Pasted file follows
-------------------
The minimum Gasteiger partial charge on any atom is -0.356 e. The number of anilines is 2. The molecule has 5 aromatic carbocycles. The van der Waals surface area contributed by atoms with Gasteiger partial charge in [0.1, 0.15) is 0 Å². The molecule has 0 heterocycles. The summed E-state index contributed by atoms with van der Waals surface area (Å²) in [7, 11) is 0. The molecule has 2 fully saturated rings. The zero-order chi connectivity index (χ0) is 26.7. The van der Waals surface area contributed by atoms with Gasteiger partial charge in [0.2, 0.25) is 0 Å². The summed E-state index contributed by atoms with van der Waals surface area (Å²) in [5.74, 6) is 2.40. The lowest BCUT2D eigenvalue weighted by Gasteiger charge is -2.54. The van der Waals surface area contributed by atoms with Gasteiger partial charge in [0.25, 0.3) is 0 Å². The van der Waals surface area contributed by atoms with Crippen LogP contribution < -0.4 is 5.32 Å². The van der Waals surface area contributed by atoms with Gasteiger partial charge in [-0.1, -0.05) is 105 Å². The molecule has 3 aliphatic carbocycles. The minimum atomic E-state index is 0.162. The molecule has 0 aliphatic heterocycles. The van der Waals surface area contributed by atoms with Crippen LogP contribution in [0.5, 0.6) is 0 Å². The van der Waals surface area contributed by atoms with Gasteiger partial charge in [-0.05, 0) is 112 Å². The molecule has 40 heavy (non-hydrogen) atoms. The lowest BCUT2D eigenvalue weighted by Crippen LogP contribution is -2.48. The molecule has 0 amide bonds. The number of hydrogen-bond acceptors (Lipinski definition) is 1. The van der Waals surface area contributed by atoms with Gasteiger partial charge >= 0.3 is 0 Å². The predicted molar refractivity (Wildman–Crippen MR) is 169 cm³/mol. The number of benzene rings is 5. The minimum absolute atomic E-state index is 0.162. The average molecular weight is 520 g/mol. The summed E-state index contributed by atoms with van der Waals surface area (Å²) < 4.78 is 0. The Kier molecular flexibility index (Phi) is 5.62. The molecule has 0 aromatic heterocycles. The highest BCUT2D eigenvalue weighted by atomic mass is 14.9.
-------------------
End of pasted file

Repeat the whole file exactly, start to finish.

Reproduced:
The minimum Gasteiger partial charge on any atom is -0.356 e. The number of anilines is 2. The molecule has 5 aromatic carbocycles. The van der Waals surface area contributed by atoms with Gasteiger partial charge in [0.1, 0.15) is 0 Å². The molecule has 0 heterocycles. The summed E-state index contributed by atoms with van der Waals surface area (Å²) in [7, 11) is 0. The molecule has 2 fully saturated rings. The zero-order chi connectivity index (χ0) is 26.7. The van der Waals surface area contributed by atoms with Gasteiger partial charge in [0.2, 0.25) is 0 Å². The summed E-state index contributed by atoms with van der Waals surface area (Å²) in [5.74, 6) is 2.40. The lowest BCUT2D eigenvalue weighted by Gasteiger charge is -2.54. The van der Waals surface area contributed by atoms with Gasteiger partial charge in [0.25, 0.3) is 0 Å². The van der Waals surface area contributed by atoms with Crippen LogP contribution < -0.4 is 5.32 Å². The van der Waals surface area contributed by atoms with Gasteiger partial charge in [-0.1, -0.05) is 105 Å². The molecule has 3 aliphatic carbocycles. The minimum atomic E-state index is 0.162. The molecule has 0 aliphatic heterocycles. The van der Waals surface area contributed by atoms with Crippen LogP contribution in [0.5, 0.6) is 0 Å². The van der Waals surface area contributed by atoms with Gasteiger partial charge in [-0.05, 0) is 112 Å². The molecule has 40 heavy (non-hydrogen) atoms. The lowest BCUT2D eigenvalue weighted by Crippen LogP contribution is -2.48. The molecule has 0 amide bonds. The number of hydrogen-bond acceptors (Lipinski definition) is 1. The van der Waals surface area contributed by atoms with Gasteiger partial charge >= 0.3 is 0 Å². The predicted molar refractivity (Wildman–Crippen MR) is 169 cm³/mol. The number of benzene rings is 5. The minimum absolute atomic E-state index is 0.162. The average molecular weight is 520 g/mol. The summed E-state index contributed by atoms with van der Waals surface area (Å²) < 4.78 is 0. The Kier molecular flexibility index (Phi) is 5.62. The molecule has 0 aromatic heterocycles. The highest BCUT2D eigenvalue weighted by atomic mass is 14.9.